Skip to main content

Rinehart, Mary Roberts

RINEHART, Mary Roberts

Born 12 August 1876, Allegheny, Pennsylvania; died 22 September 1958, New York, New York

Daughter of Thomas B. and Cornelia Gilleland Roberts; married Dr. Stanley M. Rinehart, 1896

Mary Roberts Rinehart began her career in 1903, publishing short stories in magazines like All-Story and Munsey's. In three or four weeks in 1905, Rinehart wrote The Man in Lower 10 for serialization in All-Story, and she followed it the next year with The Circular Staircase. When Bobbs-Merrill published The Circular Staircase in 1908, Rinehart's long period of success began.These mysteries fleshed out the novel of deduction with fuller if somewhat stereotyped characters, a second, romantic plot line, a good deal of gothic atmosphere, and frequently comic elements.

Rinehart essentially stopped writing mystery novels after 1914, returning to the form in 1930 with The Door, her first novel to be published by her sons' new publishing house, Farrar and Rinehart. In the next 23 years, Rinehart published 11 full-length mysteries in which she fully exploited the "buried story"—a sequence of events never narrated in the novel and emerging only as "outcroppings," places at which material about the past of the characters supplies clues to the solution of the mystery. Rinehart's buried stories most often center on errors of passion leading to sexual alliances across class lines and leading inexorably to crime some years later.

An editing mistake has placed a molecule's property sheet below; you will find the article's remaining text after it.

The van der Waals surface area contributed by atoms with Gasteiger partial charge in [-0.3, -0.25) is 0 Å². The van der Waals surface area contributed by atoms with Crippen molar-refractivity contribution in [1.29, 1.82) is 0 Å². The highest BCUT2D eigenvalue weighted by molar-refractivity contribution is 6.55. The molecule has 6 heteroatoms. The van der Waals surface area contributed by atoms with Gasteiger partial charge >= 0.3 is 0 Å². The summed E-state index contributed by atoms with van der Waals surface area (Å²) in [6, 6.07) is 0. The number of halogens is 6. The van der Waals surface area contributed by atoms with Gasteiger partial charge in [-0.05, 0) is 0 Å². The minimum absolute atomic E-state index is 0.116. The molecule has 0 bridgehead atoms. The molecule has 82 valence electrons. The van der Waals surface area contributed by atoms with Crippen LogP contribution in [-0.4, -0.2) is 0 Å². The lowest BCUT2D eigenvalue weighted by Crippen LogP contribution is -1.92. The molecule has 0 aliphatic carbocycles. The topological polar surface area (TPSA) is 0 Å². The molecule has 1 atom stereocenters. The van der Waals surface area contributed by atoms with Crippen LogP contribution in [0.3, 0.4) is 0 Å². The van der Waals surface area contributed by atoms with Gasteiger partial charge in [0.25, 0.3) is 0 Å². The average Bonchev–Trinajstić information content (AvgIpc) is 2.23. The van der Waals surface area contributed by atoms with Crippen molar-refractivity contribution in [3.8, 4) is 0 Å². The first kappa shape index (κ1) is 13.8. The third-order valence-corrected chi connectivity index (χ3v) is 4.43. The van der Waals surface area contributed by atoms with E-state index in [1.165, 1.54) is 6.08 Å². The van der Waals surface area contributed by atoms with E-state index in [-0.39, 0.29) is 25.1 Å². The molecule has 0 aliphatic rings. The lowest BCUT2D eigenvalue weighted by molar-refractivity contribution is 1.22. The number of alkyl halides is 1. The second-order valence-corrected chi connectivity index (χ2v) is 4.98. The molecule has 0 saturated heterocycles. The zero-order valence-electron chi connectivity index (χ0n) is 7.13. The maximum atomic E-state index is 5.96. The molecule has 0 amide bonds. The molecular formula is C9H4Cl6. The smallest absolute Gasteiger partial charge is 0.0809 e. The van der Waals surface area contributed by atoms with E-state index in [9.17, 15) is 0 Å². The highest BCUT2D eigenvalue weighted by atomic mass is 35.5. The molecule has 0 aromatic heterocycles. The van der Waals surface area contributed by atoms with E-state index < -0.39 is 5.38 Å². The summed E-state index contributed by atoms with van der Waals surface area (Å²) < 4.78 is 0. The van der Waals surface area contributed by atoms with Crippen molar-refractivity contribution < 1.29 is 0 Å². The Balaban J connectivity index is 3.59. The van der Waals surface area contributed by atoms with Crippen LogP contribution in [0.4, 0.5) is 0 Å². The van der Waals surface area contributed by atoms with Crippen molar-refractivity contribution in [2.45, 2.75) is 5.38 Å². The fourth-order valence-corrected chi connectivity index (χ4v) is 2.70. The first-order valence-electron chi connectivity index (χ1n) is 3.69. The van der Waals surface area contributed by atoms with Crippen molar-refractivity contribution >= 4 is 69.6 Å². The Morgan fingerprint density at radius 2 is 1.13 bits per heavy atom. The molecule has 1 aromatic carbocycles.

The villains in Rinehart's mysteries are frequently lower-class women who have ensnared richer, more aristocratic men. The heroines most often are unmarried young women with little money but of good family, who serve as the center of the romantic plot as well as the focus of the murder story. Her intention in establishing the young female narrator was to link her mystery plot as closely as possible with her romantic plot; however, the use of this central character type has had the effect of placing her work, erroneously, in the class of gothics.